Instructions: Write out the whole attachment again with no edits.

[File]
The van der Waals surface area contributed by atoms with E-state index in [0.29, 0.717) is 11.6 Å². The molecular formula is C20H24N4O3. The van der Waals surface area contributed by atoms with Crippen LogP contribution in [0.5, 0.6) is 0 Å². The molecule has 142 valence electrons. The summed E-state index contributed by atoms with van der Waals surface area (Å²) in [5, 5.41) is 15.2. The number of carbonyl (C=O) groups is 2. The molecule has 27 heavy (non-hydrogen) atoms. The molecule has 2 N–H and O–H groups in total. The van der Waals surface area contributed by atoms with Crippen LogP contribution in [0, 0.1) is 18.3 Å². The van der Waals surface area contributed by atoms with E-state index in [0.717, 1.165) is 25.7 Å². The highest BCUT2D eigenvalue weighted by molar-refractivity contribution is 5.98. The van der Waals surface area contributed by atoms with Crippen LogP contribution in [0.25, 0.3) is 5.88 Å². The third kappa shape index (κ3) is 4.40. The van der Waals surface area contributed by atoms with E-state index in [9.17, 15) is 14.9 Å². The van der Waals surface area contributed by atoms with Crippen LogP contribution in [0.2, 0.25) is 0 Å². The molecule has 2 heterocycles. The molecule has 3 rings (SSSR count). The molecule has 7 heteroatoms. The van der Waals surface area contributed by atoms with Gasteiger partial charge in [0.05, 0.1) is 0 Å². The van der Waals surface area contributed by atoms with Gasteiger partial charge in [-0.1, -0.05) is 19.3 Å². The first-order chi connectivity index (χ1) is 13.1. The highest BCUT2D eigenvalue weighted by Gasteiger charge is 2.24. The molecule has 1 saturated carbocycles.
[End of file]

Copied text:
The van der Waals surface area contributed by atoms with E-state index in [0.29, 0.717) is 11.6 Å². The molecular formula is C20H24N4O3. The van der Waals surface area contributed by atoms with Crippen LogP contribution in [0.5, 0.6) is 0 Å². The molecule has 142 valence electrons. The summed E-state index contributed by atoms with van der Waals surface area (Å²) in [5, 5.41) is 15.2. The number of carbonyl (C=O) groups is 2. The molecule has 27 heavy (non-hydrogen) atoms. The molecule has 2 N–H and O–H groups in total. The van der Waals surface area contributed by atoms with Crippen LogP contribution in [0, 0.1) is 18.3 Å². The van der Waals surface area contributed by atoms with E-state index in [0.717, 1.165) is 25.7 Å². The highest BCUT2D eigenvalue weighted by molar-refractivity contribution is 5.98. The van der Waals surface area contributed by atoms with Crippen LogP contribution in [0.25, 0.3) is 5.88 Å². The third kappa shape index (κ3) is 4.40. The van der Waals surface area contributed by atoms with E-state index in [9.17, 15) is 14.9 Å². The van der Waals surface area contributed by atoms with Crippen LogP contribution in [0.2, 0.25) is 0 Å². The molecule has 2 heterocycles. The molecule has 3 rings (SSSR count). The molecule has 7 heteroatoms. The van der Waals surface area contributed by atoms with Gasteiger partial charge in [0.05, 0.1) is 0 Å². The van der Waals surface area contributed by atoms with Gasteiger partial charge in [-0.1, -0.05) is 19.3 Å². The first-order chi connectivity index (χ1) is 13.1. The highest BCUT2D eigenvalue weighted by Gasteiger charge is 2.24. The molecule has 1 saturated carbocycles.